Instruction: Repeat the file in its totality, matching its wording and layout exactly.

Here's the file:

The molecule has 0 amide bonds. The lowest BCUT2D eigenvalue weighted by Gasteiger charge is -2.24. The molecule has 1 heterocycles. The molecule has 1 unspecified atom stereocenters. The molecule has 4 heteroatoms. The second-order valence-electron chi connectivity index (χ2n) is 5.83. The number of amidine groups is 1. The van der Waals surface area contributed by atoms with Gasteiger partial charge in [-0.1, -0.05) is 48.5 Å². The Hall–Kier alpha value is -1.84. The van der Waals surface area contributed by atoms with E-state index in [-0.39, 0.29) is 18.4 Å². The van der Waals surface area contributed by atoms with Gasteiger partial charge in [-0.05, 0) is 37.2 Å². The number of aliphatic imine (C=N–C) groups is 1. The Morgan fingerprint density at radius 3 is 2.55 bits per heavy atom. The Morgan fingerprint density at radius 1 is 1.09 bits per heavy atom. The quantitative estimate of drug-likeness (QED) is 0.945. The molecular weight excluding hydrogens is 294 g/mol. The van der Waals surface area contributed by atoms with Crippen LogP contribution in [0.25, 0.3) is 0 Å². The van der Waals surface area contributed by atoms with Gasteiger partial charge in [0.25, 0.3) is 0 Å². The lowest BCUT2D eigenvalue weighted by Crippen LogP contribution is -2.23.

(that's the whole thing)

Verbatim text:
The molecule has 0 amide bonds. The lowest BCUT2D eigenvalue weighted by Gasteiger charge is -2.24. The molecule has 1 heterocycles. The molecule has 1 unspecified atom stereocenters. The molecule has 4 heteroatoms. The second-order valence-electron chi connectivity index (χ2n) is 5.83. The number of amidine groups is 1. The van der Waals surface area contributed by atoms with Gasteiger partial charge in [-0.1, -0.05) is 48.5 Å². The Hall–Kier alpha value is -1.84. The van der Waals surface area contributed by atoms with E-state index in [-0.39, 0.29) is 18.4 Å². The van der Waals surface area contributed by atoms with Gasteiger partial charge in [-0.05, 0) is 37.2 Å². The number of aliphatic imine (C=N–C) groups is 1. The Morgan fingerprint density at radius 3 is 2.55 bits per heavy atom. The Morgan fingerprint density at radius 1 is 1.09 bits per heavy atom. The quantitative estimate of drug-likeness (QED) is 0.945. The molecular weight excluding hydrogens is 294 g/mol. The van der Waals surface area contributed by atoms with Crippen LogP contribution in [0.25, 0.3) is 0 Å². The van der Waals surface area contributed by atoms with Gasteiger partial charge in [0.25, 0.3) is 0 Å². The lowest BCUT2D eigenvalue weighted by Crippen LogP contribution is -2.23.